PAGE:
Other social shopping participants, including Loupe and NTWRK, which offer platforms to open and sell cards online, will also have booths. Among these competitors, startups targeting the collectable class of investors – ALT and Collectable – have set up shop. On Wednesday, an ALT banner greeted collectors outside the convention hall with a clear display of its ambitions: “Development Grows.”
Then there were notable absences from the show floor. Dapper Labs is not included in the list of exhibitors, and neither are newcomers such as Autograph, DraftKings Marketplace, Recur or Sorare. Many choose to market at NFT-specific conferences like NFT.NYC and/or target themselves on the sports calendar.
Blokpax CEO Jeff French doesn’t blame them.
“If you [a digital collectibles company], you can spend money online and get closer to target people who will be more receptive to the message, versus walking into a room where 95% of people think you are basically a scam,” said French, before interrupting himself. “That’s really stupid, isn’t it? Let’s unpack it for a moment. You will tell me that a piece of cardboard… has value. But digital collections that have the same license are worthless?”
French said his company, which sells digital collectible packs online, also won’t be set up at the convention, unless those packs also get entries to win the physical cards they want. He thinks that his connection to the real world has earned the product more acceptance among potential skeptics.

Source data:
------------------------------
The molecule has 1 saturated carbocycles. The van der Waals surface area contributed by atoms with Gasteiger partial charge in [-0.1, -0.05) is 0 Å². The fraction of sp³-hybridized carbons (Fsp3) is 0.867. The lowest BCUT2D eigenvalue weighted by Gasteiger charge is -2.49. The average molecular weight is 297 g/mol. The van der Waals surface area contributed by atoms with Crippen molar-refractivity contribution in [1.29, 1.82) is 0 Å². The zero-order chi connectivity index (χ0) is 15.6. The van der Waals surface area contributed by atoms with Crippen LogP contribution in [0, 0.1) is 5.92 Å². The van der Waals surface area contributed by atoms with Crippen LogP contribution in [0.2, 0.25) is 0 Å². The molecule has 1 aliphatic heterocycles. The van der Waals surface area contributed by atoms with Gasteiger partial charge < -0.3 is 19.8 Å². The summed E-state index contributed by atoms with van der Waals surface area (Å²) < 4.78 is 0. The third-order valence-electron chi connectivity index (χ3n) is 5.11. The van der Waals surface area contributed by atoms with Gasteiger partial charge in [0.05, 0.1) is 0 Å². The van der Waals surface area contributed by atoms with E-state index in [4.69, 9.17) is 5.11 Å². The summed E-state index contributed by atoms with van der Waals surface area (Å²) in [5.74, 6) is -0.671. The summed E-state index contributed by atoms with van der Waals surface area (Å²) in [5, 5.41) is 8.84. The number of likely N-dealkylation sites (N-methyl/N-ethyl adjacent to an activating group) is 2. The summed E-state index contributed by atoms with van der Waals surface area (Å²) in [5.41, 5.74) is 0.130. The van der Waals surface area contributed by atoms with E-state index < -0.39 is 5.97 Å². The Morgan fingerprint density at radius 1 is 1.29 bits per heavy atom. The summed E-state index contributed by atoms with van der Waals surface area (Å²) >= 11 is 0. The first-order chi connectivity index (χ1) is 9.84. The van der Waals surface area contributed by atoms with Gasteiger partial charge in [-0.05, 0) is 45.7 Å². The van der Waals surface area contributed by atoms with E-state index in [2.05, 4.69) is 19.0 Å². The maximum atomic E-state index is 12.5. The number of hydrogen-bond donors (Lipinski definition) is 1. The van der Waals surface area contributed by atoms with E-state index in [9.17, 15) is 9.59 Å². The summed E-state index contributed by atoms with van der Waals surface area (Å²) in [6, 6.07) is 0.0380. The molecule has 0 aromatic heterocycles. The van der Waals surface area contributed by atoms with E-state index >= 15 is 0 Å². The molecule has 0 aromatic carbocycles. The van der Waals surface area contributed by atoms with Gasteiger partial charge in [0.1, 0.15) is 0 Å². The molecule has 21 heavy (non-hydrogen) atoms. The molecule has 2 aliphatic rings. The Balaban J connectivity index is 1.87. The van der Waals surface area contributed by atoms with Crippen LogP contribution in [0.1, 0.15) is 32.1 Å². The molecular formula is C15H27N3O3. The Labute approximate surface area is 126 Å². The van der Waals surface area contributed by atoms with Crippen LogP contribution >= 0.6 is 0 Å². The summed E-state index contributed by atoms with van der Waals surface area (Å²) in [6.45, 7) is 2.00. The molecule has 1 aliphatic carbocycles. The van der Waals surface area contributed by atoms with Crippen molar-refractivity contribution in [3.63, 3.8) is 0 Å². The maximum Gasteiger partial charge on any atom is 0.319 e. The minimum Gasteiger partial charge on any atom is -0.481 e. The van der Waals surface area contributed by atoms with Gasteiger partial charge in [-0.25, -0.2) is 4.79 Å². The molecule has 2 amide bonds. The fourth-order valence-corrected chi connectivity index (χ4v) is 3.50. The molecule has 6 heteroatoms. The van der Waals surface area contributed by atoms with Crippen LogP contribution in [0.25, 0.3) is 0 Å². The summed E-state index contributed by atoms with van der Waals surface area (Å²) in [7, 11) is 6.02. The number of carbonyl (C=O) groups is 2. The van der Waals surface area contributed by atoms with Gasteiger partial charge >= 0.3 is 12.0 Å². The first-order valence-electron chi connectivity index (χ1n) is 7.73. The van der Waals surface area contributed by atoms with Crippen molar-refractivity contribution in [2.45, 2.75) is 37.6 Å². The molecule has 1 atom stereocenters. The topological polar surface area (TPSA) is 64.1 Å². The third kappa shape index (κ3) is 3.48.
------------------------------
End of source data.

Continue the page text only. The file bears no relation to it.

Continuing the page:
Heritage Auctions, a National staple, sold Sion Williamson’s Top Shot at auction last spring, but has yet to bring the digital collection to the National. The biggest attraction will be the 1952 Mickey Mantle card currently up for auction, ie can draw record bid of $10 million.
Legacy sports auction director Chris Ivy won’t rule out selling NFTs anymore, but right now, he says, “there’s no traditional client base that’s really knocking on the door to deal with NFTs.” However, he hopes that today’s young digital collectors can become tomorrow’s sports memorabilia hoarders. “The first collection I bought was Garbage Pail Kids in 1985,” he said. “They’re silly cards targeted at kids, but it’s the first one I’ve been involved in that’s obviously fueled my passion for sports cards to this day. So I look at NFTs the same way.
Dibbs, a collection storage and fraction trading platform, is another startup without an official show. But Vandenberg said representatives from the company will be on the floor, meeting with collectors and monitoring all the changes in the industry.
“It’s not just about buying and selling cards anymore, or meeting up with old friends and trading cards with them,” said Joel Belfer, an associate at Clearview Capital who tracks the industry. Mint condition bulletin. “It’s become more of an idea show.”